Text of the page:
IvanTrail

New member
It's got me baffled too.
I checked the voltage across the cap in that circuit and get 1.62V under power. From my circuits class in college, it seems that caps should act like an open circuit when charged, thereby making that a 3.3V reading across the legs. The other two probes read 3.3V, which seems to support my theory.

If that cap is partially shorted, could that cause the Pi to short out and smoke? If not, then I am stumped on that, because I can't see any problem with stray voltage getting to the GPIO pins with only the main board connected and powered. I am a bit hesitant to try my last pi until I have another or figure out why they are smoking.

Again, thanks for the help. You are truly kind and tremendously appreciated.
 

RalphTrimble

TVWBB Diamond Member
Maybe you have a bunch of flux on the board? That can sometimes "kinda" short things out / drag things down. You can clean the board with some isopropyl alcohol (without power applied!) and a soft brush, let it dry thoroughly before you power on.
I would say generally inspect your solder work across the board, look for long component leads, solder balls etc. When I have an odd problem I generally do a quick solder reflow on broad areas of the board followed by a cleaning...
 

Bryan Mayland

TVWBB Hall of Fame
I would be really hesitant to put your last Pi on it too. Something is certainly weird and without figuring it out first, I think you're going to be doomed to repeat what happened last time.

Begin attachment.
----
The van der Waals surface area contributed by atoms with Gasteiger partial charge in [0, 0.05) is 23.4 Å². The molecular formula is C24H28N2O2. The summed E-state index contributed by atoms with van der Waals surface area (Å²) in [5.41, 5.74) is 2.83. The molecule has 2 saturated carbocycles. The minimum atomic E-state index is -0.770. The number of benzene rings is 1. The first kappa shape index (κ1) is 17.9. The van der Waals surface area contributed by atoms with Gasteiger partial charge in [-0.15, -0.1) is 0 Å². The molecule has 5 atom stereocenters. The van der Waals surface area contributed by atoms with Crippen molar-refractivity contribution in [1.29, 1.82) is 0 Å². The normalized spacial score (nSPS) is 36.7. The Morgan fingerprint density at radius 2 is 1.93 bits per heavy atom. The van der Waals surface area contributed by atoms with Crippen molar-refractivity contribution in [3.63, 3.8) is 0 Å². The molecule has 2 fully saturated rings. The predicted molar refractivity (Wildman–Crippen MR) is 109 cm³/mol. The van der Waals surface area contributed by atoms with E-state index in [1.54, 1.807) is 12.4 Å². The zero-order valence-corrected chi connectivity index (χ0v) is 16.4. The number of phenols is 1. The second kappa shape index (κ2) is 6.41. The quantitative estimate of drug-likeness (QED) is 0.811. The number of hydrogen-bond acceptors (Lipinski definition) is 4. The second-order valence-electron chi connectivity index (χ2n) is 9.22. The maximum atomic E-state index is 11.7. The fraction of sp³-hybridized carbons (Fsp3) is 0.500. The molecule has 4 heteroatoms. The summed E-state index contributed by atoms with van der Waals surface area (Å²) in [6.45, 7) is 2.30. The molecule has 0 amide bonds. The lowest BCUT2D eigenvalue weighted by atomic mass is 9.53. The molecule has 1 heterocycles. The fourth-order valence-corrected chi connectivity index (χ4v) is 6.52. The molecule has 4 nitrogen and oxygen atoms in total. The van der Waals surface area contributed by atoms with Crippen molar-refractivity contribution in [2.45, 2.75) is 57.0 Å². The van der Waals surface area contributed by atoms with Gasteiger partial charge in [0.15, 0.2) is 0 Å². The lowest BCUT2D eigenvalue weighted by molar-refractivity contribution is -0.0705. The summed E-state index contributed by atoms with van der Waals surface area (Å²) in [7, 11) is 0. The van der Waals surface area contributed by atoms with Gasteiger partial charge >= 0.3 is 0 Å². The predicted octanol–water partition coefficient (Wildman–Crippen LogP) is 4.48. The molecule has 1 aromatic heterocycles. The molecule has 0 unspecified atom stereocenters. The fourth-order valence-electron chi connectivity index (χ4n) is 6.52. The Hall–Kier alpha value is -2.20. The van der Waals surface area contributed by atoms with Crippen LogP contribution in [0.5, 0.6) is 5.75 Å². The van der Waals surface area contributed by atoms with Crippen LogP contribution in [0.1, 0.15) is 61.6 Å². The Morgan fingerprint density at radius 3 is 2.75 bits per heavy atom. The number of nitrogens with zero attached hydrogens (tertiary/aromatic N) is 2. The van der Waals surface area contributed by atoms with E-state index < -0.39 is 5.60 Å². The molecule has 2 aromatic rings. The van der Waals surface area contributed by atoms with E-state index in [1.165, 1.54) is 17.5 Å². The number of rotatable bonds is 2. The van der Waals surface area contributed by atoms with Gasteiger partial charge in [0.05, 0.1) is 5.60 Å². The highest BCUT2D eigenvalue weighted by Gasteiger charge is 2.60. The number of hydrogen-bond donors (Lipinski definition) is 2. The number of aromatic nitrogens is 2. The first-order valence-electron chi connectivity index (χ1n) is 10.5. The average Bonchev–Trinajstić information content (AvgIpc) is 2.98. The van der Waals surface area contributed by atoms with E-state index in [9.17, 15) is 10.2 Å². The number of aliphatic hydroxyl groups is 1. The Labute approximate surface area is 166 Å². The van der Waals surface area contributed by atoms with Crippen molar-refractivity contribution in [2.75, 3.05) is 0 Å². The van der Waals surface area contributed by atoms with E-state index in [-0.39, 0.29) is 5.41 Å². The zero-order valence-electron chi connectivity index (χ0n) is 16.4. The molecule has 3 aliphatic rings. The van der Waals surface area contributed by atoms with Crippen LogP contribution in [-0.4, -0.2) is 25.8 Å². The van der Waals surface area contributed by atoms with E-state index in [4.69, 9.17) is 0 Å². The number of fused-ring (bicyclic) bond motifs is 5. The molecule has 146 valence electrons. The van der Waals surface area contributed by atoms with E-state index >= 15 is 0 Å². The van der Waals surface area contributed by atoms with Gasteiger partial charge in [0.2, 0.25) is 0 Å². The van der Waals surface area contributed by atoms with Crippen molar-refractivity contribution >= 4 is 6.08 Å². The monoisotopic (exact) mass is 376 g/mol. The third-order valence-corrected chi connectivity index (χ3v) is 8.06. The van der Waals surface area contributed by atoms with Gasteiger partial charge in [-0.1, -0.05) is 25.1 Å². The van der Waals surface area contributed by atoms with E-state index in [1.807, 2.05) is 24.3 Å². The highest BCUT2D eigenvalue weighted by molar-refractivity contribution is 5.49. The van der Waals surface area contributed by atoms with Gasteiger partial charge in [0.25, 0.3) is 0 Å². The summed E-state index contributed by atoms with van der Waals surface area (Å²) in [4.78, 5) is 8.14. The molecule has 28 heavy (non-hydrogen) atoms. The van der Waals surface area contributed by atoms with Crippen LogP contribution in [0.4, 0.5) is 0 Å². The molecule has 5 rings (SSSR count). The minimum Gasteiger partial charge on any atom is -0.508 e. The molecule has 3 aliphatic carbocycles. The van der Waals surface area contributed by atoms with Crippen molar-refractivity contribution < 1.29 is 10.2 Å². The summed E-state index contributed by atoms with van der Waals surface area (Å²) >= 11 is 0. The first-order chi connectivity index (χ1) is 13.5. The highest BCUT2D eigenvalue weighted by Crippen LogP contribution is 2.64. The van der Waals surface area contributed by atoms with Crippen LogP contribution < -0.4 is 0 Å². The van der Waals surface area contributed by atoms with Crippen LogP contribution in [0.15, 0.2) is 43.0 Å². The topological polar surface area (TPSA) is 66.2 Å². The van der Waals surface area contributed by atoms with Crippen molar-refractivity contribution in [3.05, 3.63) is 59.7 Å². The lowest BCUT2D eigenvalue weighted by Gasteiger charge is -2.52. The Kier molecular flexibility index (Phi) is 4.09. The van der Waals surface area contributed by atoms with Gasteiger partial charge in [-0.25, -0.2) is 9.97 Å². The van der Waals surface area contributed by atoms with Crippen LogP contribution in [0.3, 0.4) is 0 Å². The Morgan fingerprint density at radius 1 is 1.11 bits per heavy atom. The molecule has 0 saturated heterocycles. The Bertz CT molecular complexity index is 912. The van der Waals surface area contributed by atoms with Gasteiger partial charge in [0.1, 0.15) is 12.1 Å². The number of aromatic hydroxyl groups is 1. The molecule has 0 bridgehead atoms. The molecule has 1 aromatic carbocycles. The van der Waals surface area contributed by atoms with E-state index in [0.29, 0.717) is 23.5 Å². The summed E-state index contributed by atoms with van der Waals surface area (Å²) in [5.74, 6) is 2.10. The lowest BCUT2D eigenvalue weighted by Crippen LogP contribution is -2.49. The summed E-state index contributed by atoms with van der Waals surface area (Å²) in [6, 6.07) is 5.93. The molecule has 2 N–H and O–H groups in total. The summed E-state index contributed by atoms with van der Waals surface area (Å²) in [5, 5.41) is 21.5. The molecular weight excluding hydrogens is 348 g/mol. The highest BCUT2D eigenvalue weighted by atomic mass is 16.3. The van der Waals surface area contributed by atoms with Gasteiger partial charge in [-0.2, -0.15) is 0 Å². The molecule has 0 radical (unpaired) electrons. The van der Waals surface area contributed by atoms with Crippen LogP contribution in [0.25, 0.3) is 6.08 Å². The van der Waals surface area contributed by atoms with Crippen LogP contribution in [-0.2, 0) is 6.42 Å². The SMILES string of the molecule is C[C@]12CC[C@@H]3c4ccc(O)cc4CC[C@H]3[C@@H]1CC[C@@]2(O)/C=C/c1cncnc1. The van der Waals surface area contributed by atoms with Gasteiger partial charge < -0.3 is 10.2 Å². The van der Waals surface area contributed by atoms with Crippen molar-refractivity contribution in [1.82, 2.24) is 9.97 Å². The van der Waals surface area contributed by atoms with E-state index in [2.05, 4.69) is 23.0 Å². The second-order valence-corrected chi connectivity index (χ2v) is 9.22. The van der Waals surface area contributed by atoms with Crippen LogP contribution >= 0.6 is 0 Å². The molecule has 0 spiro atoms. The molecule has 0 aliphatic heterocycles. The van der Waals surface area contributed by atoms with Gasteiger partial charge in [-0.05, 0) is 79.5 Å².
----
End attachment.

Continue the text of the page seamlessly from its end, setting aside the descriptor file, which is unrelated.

If you want, you can send it to me to see if I can figure it out. I have a whole room full of equipment that might be of some use. I can't guarantee that I'll be able to figure it out, but I do have a lot of experience with them and it would only cost you shipping both ways and the cost of any parts I'd replace. Email me if you're interested heatermeter@capnbry.net.
 

IvanTrail

New member
Here are a couple pictures for your viewing leisure.

Bryan, I certainly appreciate the offer. I have a few caps coming in the mail and will replace the suspect one when it gets here. If that doesn't work, I will certainly reach out to you.
 

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IvanTrail

New member
Well, I replaced the cap and the voltages seem to go where they should. Probe 3 still occasionally flashes some weird numbers every couple minutes but I suspect it's because they are just some probes I had from an old no name thermometer.

The Pi board doesn't get even remotely hot. So I hope that is all working out now.

I think we can put a fork in this one.

Moral of the story: It might be a dud capacitor that causes high probe readings.
 

Bryan Mayland

TVWBB Hall of Fame
Wow that's certainly weird. Was it one of the 0.1uF yellow capacitors? I'm not even sure how that would affect the Pi considering from the probe to the ATmega is somewhat isolated by the 10k and 100k resistors.

Super to hear you found a solution but it really still has me scratching my head.
 

IvanTrail

New member
Yes, one of the 0.1uF at the "Filter" for probe 3.

I don't know why my Pi kept smoking. I don't see how that cap could have made any of the GPIO pins short or over volt. I honestly don't think it was that.

I don't know if the flaky sd card could cause the processor to wig out and fry it. I do know that sd card would make the whole thing reset every power cycle, meaning I had to reconfigure everything in the web app. So I am guessing it might have made the AVR chip do funny stuff and possibly mess up the cap. Possibly a high frequency back feed from the AVR? I don't know enough about caps to know if rapid charge and discharge could cause a failure. (I know car batteries don't like it)

Anyway, I am just happy it's working now. I really enjoy making projects like this. Especially when it involves making good BBQ as the final result!